The development of artificial intelligence has enabled many complicated, manual tasks to be fully automated. While this is a huge advancement in technology, AI does not have the capabilities to understand data like humans do. Though smarter in some cases, AI can misinterpret data, leading to biases being created and therefore ineffecient technology. An often-cited example of how biased data sets might affect outcomes in finance is in lending. If a credit applicant with all the necessary guarantees lives in an area where residents’ credit applications are often rejected – even if for legitimate reasons – a badly trained model using a biased dataset might interpret this statistical coincidence as a systematic rule.
This is why creating a framework for ethical AI is essential – to ensure that these mistakes do not happen and everyone has equal opportunity. Timothée Raymond, Head of Innovation and Technology at Linedata, has over 10 years experience working in the financial sector. He discusses the important of ethical AI being implemented in all fields:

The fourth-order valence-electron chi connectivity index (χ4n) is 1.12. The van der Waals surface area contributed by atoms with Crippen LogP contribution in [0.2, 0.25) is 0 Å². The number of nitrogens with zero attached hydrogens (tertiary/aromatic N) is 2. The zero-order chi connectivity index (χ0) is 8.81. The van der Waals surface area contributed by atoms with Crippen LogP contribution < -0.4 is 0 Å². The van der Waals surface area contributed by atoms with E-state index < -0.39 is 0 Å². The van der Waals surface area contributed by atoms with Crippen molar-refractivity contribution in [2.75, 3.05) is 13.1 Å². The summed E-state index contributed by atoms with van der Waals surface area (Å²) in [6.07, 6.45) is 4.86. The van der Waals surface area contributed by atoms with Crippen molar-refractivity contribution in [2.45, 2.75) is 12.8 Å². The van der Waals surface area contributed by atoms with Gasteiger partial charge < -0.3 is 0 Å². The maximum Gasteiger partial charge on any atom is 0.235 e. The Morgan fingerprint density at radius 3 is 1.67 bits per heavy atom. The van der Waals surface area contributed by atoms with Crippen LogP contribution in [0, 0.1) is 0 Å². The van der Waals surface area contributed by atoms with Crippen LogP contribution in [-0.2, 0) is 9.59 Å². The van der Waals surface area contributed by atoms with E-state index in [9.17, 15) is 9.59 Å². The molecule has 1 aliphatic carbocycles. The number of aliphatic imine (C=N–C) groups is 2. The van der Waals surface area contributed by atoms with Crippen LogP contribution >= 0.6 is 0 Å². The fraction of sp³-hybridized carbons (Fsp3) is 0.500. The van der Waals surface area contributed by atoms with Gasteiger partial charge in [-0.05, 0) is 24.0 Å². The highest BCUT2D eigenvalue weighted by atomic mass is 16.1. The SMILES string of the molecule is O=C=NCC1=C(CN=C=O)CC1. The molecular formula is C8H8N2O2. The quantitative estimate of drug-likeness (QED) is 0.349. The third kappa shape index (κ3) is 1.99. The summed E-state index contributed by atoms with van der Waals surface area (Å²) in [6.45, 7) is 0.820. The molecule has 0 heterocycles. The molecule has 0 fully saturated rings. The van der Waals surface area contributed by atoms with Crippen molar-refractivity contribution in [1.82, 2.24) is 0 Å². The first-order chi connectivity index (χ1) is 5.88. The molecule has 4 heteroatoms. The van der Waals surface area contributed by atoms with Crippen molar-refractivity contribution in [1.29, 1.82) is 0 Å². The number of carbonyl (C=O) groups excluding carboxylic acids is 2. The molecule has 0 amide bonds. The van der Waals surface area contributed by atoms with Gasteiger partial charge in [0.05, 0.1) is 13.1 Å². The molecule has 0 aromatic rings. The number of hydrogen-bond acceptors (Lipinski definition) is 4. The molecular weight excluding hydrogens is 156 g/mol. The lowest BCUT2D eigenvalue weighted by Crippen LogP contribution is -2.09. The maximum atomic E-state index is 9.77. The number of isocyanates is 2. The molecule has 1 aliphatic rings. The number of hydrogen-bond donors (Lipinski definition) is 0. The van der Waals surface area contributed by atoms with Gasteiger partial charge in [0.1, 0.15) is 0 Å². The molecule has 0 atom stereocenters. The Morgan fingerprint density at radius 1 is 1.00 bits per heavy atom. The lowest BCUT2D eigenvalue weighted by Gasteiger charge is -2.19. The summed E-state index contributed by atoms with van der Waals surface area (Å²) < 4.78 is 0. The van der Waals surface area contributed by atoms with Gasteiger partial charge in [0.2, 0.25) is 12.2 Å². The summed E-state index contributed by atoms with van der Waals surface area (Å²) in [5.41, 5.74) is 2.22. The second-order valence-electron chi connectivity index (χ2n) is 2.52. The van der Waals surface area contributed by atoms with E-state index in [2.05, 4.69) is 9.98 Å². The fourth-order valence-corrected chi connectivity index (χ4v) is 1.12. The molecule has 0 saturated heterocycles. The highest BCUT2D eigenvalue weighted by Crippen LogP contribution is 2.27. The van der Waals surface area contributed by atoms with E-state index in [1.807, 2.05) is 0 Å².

Up until now, the lack of a legal framework for Artificial Intelligence in Europe has raised important questions about the trustworthiness, ethics and safety of the algorithms currently in use in various sectors, including financial services. Many algorithms work in black boxes and can’t be observed in action – making it difficult to be fully transparent about the processes involved to reach their results and conclusions. There is, however, an increasing desire to tackle this transparency issue, and to integrate ethical frameworks to ensure data sets have no innate bias that could result in discrimination during analysis. An often-cited example of how biased data sets might affect outcomes in finance is in lending. If a credit applicant with all the necessary guarantees lives in an area where residents’ credit applications are often rejected – even if for legitimate reasons – a badly trained model using a biased dataset might interpret this statistical coincidence as a systematic rule. The result is the application might be rejected without good reason, perpetuating a cycle of fiscal discrimination.